side of the Flint or even to cross to that side.
The land there, Neamathla said, was his and
he was directed by the "Powers above" to
The United States saw it differently. Most of
Southwest Georgia had been ceded to the
U.S. by the Treaty of Fort Jackson. Twiggs
demanded that the chief leave and go with
his followers to lands designated for the
Creeks. Neamathla refused, pointing out that
he had not been party to the Treaty of Fort
Jackson and did not consider himself bound
As the war of words intensified, Maj. Gen.
Edmund P. Gaines ordered the 4th and 7th
U.S. Infantry regiments to Fort Scott and then
headed there in person. The troops reached
the fort on November 19, 1817, and on the
following day Gaines ordered Major Twiggs
to go to Fowltown with 250 soldiers and bring
Neamathla back to the fort.
Sites of the First Seminole War
Battle of Fowltown, Georgia
The exact site of Fowltown
remains a mystery, but it was said
to be 3-4 miles south of today's
city of Bainbridge.
The troops marched out on the evening of
November 20, 1817, and reached Fowltown
early the next morning. As they were forming
to surround the village, their presence was
discovered and Indian warriors opened fire
on their lines. The soldiers responded with a
single volley, killing four warriors and one
woman. Neamathla guided his people into
the surrounding swamps and escaped.
This first skirmish at Fowltown resulted in no
U.S. casualties. Both the Indians and the
soldiers felt they had been attacked and each
blamed the other for starting the war.
Twiggs returned to Fort Scott without the chief
and Gaines decided to try one more time. On
November 22 he ordered Lt. Col. Matthew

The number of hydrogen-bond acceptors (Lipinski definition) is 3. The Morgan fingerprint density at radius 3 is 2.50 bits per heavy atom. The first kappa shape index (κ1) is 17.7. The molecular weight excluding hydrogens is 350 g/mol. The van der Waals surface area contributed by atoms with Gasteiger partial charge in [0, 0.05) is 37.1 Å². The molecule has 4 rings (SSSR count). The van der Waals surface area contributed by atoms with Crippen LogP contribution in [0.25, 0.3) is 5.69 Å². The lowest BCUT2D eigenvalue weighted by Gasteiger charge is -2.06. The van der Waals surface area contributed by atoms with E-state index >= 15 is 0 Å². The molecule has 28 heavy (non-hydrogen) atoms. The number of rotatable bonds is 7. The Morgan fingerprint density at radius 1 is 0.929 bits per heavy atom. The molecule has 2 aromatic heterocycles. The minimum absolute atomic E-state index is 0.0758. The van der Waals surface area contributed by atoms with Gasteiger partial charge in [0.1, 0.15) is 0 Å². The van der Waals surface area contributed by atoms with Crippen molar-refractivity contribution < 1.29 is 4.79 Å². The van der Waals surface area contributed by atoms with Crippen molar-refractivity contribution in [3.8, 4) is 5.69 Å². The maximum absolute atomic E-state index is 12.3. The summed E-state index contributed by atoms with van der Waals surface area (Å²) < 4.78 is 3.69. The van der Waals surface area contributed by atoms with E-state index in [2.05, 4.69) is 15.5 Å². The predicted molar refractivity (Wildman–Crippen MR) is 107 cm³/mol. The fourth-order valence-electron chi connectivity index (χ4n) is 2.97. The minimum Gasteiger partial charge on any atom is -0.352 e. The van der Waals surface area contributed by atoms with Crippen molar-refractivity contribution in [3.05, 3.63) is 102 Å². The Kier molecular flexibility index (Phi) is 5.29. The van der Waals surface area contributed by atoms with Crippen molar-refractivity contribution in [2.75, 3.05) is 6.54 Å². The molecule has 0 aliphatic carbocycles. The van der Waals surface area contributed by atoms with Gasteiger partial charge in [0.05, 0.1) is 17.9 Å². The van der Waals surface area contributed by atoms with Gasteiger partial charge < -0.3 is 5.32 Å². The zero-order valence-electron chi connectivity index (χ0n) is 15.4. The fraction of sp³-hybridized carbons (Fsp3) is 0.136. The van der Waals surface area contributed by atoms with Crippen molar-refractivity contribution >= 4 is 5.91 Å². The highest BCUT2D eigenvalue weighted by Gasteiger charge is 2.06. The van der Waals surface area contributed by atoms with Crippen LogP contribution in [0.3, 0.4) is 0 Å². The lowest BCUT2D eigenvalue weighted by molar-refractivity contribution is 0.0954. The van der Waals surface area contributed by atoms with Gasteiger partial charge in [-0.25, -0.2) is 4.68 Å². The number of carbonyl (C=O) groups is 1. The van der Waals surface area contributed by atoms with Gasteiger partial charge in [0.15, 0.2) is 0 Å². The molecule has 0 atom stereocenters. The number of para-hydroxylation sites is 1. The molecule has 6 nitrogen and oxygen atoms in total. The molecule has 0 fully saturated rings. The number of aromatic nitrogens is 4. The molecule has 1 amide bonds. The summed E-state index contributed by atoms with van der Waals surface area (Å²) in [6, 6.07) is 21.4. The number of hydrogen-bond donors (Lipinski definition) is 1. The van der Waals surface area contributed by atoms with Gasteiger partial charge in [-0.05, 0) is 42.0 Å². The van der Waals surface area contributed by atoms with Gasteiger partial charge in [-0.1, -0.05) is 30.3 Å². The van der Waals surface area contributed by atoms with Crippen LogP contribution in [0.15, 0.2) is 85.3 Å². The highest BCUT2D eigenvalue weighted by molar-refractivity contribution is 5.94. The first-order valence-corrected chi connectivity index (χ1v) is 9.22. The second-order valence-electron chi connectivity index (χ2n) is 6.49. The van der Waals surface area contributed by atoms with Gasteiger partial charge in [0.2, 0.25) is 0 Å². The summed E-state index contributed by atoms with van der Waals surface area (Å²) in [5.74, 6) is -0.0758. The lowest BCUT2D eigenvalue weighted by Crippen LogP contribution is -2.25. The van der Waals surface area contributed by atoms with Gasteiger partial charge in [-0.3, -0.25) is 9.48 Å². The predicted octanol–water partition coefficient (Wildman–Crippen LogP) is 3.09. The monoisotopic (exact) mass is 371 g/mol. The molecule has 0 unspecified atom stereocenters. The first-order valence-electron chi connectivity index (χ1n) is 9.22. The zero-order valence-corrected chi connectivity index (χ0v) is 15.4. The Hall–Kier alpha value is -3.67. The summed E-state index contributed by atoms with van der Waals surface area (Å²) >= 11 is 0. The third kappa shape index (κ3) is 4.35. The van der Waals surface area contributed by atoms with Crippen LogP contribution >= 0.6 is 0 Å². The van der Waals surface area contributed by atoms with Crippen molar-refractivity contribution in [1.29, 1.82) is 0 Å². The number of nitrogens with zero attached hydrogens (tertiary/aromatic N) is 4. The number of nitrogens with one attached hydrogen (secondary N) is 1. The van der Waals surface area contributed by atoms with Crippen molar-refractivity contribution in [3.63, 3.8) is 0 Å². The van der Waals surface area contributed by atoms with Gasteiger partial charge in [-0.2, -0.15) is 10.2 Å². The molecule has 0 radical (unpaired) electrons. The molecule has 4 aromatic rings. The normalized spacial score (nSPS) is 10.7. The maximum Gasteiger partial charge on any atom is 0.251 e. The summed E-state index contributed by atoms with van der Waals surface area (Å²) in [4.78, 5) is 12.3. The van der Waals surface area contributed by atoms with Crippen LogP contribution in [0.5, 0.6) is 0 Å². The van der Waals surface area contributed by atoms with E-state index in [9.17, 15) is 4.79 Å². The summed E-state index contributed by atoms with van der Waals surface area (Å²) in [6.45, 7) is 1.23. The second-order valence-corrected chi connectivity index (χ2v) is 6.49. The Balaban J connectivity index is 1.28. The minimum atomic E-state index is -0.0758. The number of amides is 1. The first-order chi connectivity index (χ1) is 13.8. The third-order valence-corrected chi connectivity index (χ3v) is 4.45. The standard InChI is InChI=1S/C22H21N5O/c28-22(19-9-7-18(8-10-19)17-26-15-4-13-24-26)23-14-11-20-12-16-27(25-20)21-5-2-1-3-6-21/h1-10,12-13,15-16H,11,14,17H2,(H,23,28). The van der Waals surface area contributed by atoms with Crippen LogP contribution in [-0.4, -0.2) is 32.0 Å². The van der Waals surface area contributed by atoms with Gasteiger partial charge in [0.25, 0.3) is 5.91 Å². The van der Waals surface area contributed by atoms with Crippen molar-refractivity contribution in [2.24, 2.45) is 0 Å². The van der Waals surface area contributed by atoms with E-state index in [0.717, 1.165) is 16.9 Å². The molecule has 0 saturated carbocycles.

Arbuckle to go back to Fowltown with 300
men and bring in Neamathla. The soldiers
marched out that same evening.
Arbuckle's force reached Fowltown after
daylight on November 23, 1817. This time the
town was found to be abandoned and the
soldiers took up positions in and around the
Indian cabins. A wagon was pulled up to one
of the corn cribs and some of the soldiers
were engaged in filling it with corn when
Neamathla and about 60 of his warriors
suddenly emerged from the surrounding
swamp and opened fire.
The surprised soldiers returned fire and the
Battle of Fowltown began. The soldiers were
hard pressed by the outnumbered warriors
and for 15 to 20 minutes the sound of
musketry echoed through the area.
The duration of the fight indicates that the
warriors were probably beginning to run low
on ammunition by the time it ended. The
firing finally stopped when they evaporated
back into the swamp, leaving the smoke-
shrouded village to the now alarmed soldiers.
Arbuckle estimated Indian losses at 6-8
killed, but also reported that his own force
had lost 1 killed and 3 wounded. The U.S.
soldier killed was Aaron Hughes, a fifer from
the 7th Infantry. The unfortunate musician
was the first U.S. soldier killed in the
Seminole Wars. Many others would follow.
As quickly as they could, the soldiers finished
loading their wagon, rounded up a few head
of cattle, and began their return march to the
Flint River. There they halted on the bluff at
the present site of Bainbridge and built Fort
Hughes, a small blockhouse named for the
Fifer Hughes was buried at the fort and the
vicinity of his grave is marked today by a
Federal monument in the J.D. Chason
Memorial Park. Please click here for more
The battle is interpreted with the Creek
Heritage Trail exhibit at the Chason Park.
The exact site of Fowltown has never been
determined. The undrained portions of
Fowlstown Swamp are on private lands
behind Bainbridge Country Club on Country
Club Road south of Bainbridge. The battle
was probably fought somewhere in that area.
A marker to Fowltown can be seen on nearby
Highway 97 (Faceville Road) about 6/10 of a
mile north of Green Shade Road.
An interpretive display at the site of old Fort
Hughes details the battle. It is in the J.D.
Chason Memorial Park at the intersection of
Jackson and Donalson Streets in Bainbridge.
Fowltown Historical Marker
Although the site of the village has
not been found, a marker
commemorating it has been
placed on Faceville Road about
6/10 of a mile north of Green